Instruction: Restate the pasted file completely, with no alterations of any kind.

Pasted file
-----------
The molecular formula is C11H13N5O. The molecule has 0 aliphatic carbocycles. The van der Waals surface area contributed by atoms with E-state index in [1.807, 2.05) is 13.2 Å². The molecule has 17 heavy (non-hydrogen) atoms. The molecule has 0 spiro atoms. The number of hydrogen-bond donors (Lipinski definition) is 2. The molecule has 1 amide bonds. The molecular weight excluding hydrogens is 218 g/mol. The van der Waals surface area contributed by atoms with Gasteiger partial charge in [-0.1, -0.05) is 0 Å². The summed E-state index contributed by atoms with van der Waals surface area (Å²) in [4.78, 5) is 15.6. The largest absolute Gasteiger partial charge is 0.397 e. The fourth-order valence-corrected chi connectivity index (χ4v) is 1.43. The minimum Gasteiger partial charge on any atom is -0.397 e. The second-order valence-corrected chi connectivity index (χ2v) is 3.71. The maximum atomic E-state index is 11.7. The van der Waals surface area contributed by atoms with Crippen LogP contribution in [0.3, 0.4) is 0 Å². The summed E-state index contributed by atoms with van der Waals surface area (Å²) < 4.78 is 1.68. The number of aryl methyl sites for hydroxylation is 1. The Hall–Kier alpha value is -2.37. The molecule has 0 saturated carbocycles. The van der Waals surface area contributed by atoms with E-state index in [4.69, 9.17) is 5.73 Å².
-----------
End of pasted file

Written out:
The molecular formula is C11H13N5O. The molecule has 0 aliphatic carbocycles. The van der Waals surface area contributed by atoms with E-state index in [1.807, 2.05) is 13.2 Å². The molecule has 17 heavy (non-hydrogen) atoms. The molecule has 0 spiro atoms. The number of hydrogen-bond donors (Lipinski definition) is 2. The molecule has 1 amide bonds. The molecular weight excluding hydrogens is 218 g/mol. The van der Waals surface area contributed by atoms with Gasteiger partial charge in [-0.1, -0.05) is 0 Å². The summed E-state index contributed by atoms with van der Waals surface area (Å²) in [4.78, 5) is 15.6. The largest absolute Gasteiger partial charge is 0.397 e. The fourth-order valence-corrected chi connectivity index (χ4v) is 1.43. The minimum Gasteiger partial charge on any atom is -0.397 e. The second-order valence-corrected chi connectivity index (χ2v) is 3.71. The maximum atomic E-state index is 11.7. The van der Waals surface area contributed by atoms with Crippen LogP contribution in [0.3, 0.4) is 0 Å². The summed E-state index contributed by atoms with van der Waals surface area (Å²) < 4.78 is 1.68. The number of aryl methyl sites for hydroxylation is 1. The Hall–Kier alpha value is -2.37. The molecule has 0 saturated carbocycles. The van der Waals surface area contributed by atoms with E-state index in [4.69, 9.17) is 5.73 Å².